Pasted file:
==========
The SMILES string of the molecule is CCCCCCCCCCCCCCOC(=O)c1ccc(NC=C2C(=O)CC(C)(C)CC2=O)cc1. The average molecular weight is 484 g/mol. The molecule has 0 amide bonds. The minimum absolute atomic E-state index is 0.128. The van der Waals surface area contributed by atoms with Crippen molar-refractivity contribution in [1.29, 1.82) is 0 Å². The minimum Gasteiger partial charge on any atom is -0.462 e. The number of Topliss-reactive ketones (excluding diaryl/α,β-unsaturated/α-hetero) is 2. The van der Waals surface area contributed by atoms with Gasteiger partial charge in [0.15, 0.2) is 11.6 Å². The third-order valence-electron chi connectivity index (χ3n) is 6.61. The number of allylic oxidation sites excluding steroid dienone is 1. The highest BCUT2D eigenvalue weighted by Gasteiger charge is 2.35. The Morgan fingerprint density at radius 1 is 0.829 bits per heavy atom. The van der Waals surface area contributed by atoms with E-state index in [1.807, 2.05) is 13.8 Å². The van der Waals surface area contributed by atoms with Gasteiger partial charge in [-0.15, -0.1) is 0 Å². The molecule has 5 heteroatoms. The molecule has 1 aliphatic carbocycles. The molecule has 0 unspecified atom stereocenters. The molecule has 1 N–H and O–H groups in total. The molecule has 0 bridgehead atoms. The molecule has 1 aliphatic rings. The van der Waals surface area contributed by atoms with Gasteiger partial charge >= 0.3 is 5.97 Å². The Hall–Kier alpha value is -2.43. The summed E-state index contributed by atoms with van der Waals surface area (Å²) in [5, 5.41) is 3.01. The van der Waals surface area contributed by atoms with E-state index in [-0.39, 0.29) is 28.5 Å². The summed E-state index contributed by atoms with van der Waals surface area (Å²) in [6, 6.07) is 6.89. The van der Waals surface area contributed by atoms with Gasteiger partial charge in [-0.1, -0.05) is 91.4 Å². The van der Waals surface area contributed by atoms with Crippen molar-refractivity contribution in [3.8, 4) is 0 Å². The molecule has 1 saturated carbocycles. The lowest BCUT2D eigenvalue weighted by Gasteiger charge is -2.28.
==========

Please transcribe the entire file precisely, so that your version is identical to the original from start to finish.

The SMILES string of the molecule is CCCCCCCCCCCCCCOC(=O)c1ccc(NC=C2C(=O)CC(C)(C)CC2=O)cc1. The average molecular weight is 484 g/mol. The molecule has 0 amide bonds. The minimum absolute atomic E-state index is 0.128. The van der Waals surface area contributed by atoms with Crippen molar-refractivity contribution in [1.29, 1.82) is 0 Å². The minimum Gasteiger partial charge on any atom is -0.462 e. The number of Topliss-reactive ketones (excluding diaryl/α,β-unsaturated/α-hetero) is 2. The van der Waals surface area contributed by atoms with Gasteiger partial charge in [0.15, 0.2) is 11.6 Å². The third-order valence-electron chi connectivity index (χ3n) is 6.61. The number of allylic oxidation sites excluding steroid dienone is 1. The highest BCUT2D eigenvalue weighted by Gasteiger charge is 2.35. The Morgan fingerprint density at radius 1 is 0.829 bits per heavy atom. The van der Waals surface area contributed by atoms with E-state index in [1.807, 2.05) is 13.8 Å². The van der Waals surface area contributed by atoms with Gasteiger partial charge in [-0.15, -0.1) is 0 Å². The molecule has 5 heteroatoms. The molecule has 1 aliphatic carbocycles. The molecule has 0 unspecified atom stereocenters. The molecule has 1 N–H and O–H groups in total. The molecule has 0 bridgehead atoms. The molecule has 1 aliphatic rings. The van der Waals surface area contributed by atoms with Gasteiger partial charge >= 0.3 is 5.97 Å². The Hall–Kier alpha value is -2.43. The summed E-state index contributed by atoms with van der Waals surface area (Å²) in [5, 5.41) is 3.01. The van der Waals surface area contributed by atoms with E-state index in [-0.39, 0.29) is 28.5 Å². The summed E-state index contributed by atoms with van der Waals surface area (Å²) in [6, 6.07) is 6.89. The van der Waals surface area contributed by atoms with Gasteiger partial charge in [-0.1, -0.05) is 91.4 Å². The van der Waals surface area contributed by atoms with Crippen molar-refractivity contribution in [3.8, 4) is 0 Å². The molecule has 1 saturated carbocycles. The lowest BCUT2D eigenvalue weighted by Gasteiger charge is -2.28.